Gulfstream Aerospace president Joe Lombardo started his career in aerospace at Douglas Aircraft in 1975, where he held leadership positions in production and material control, planning and manufacturing, and was general manager of twinjet production. He joined Gulfstream in 1996 as vice president of co-production, where he was responsible for the ramp-up and dual production of the Gulfstream IV-SP and V. Prior to his appointment as president on April 9, 2007, Lombardo served as chief operating officer. Since 2001 he has also served as a vice president of General Dynamics Corp. and is now executive vice president of its Aerospace Group. Lombardo holds a bachelor’s degree in sociology from San Diego State University and a master’s degree in business administration from Long Beach State University. Ahead of this week’s EBACE show he talked to AIN about Gulfstream’s perspective on the business aviation industry.
What did Gulfstream do last year in response to the economic downturn?
We started with an assessment of the production rates and demand, and then reduced production rates. Deliveries of green aircraft for 2009 [at 95] were down from 2008 . Mid-cabin saw the most dramatic reduction in the production rate, more the 50 percent [from 69 in 2008 to 19 in 2009]. It was less for the large-cabin aircraft [from 87 in 2008 to 75 in 2009].
When you size the production rate, then there’s a direct impact on those employees who are responsible for building and designing those aircraft, and also indirect support people. We lost about 1,200 people out of total employment of about 11,800. In addition, we began sizing expenditures–travel, marketing expenses and so on.
One thing we didn’t do, as long as we’re talking about this, is reduce the investment we had planned for research and development. We kept that steady.
In its 2009 annual report General Dynamics states that the Gulfstream backlog decreased due to customer defaults. How did the company handle these?
We still have a $19.3 billion backlog, but even so there were near-term order holders who for various reasons, probably financial, couldn’t take their airplanes. We had more orders than defaults last year but we still had enough defaults to put pressure on our backlog and force us to make the production-rate decrease.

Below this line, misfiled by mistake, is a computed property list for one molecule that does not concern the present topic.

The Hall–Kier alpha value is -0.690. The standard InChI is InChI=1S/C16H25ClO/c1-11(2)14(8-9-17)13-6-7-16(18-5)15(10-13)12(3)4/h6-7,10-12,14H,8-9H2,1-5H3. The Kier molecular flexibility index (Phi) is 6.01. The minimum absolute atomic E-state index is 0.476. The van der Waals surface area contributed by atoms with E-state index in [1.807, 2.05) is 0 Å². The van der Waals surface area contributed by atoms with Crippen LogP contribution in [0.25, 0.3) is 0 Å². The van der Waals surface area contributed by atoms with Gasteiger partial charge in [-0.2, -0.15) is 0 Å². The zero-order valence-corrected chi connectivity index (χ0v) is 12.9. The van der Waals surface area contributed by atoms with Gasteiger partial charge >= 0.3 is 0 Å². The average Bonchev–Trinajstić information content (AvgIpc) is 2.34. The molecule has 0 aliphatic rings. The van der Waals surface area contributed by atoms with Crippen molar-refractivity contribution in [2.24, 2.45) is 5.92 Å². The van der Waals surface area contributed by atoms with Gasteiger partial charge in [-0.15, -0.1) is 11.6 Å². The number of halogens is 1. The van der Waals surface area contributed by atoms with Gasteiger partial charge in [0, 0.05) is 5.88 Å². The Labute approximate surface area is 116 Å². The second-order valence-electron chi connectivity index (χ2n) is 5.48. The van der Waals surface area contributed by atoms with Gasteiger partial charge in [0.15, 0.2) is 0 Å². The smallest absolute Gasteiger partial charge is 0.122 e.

What do you do with the deposits made on orders that default?
There are liquidation damages associated with any order and we held firm on our contract terms.
The annual report also mentions a $1.4 billion long-term backlog for fractional aircraft, which is not included in the $19.3 billion backlog. Why?
We elected some years ago to take NetJets out of our backlog. There were questions about how many of these are options, how many have deposits, and so we decided to take them out until they are firmed up and close to delivery. We have long-term contracts and I cannot talk about them specifically. Obviously, NetJets has been going through some changes this year.
General Dynamics bought Switzerland-based Jet Aviation in 2008, making it a sister company of Gulfstream and coming under your responsibility as GD’s vice president of aerospace. How did Jet Aviation do last year?
It was bit of a tough year for Jet Aviation, as it was impacted by the economy. Of the company’s five lines of business–maintenance, completions, aircraft management, charter and FBOs–the biggest two–maintenance and completions–were certainly effected. Jet Aviation needs to do like Gulfstream and the rest of the OEMs need to do: build up its backlog again.
How do the next few years look for business aviation?
We started seeing some favorable signs in the second half of last year, especially for the large-cabin airplanes. At the end of the year we had no more order cancellations, no “white tails” [unsold completed aircraft, so-called because they don’t have a company’s colors or logo painted on the tail]. This year we’re off to a decent start, but it’s still slow. The low and medium aircraft are struggling the most now. The large cabin, especially the 550, has done relatively well. Last year, 60 percent of our sales were international, and most of those were large cabin. There are countries in several areas–in the Asia Pacific, somewhat in Europe and the Middle East and in South America–where the demand has picked up nicely.
What do you think will be the industry’s biggest challenge in the longer term?
I think our environmental commitment is going to be very significant. I say that because general aviation is going to play an active and vital role in reducing carbon dioxide emissions, nitrous oxide, noise and all the other things that will be problematic 10 to 15 years from now. The industry is not going to sit back and be defensive about it. We’re going to make sure we do our part. It’s going to become more challenging and we need to be proactive.
Gulfstream’s new G650 will have a max speed about as close to supersonic as an airplane can get. What’s happening with the company’s supersonic program?
We’re going down our path and will make a decision one day about building a supersonic aircraft. It’s a product we’d love to market and we’re continuing to invest in it and try to prove the technology, but we’re not committed to making an airplane yet.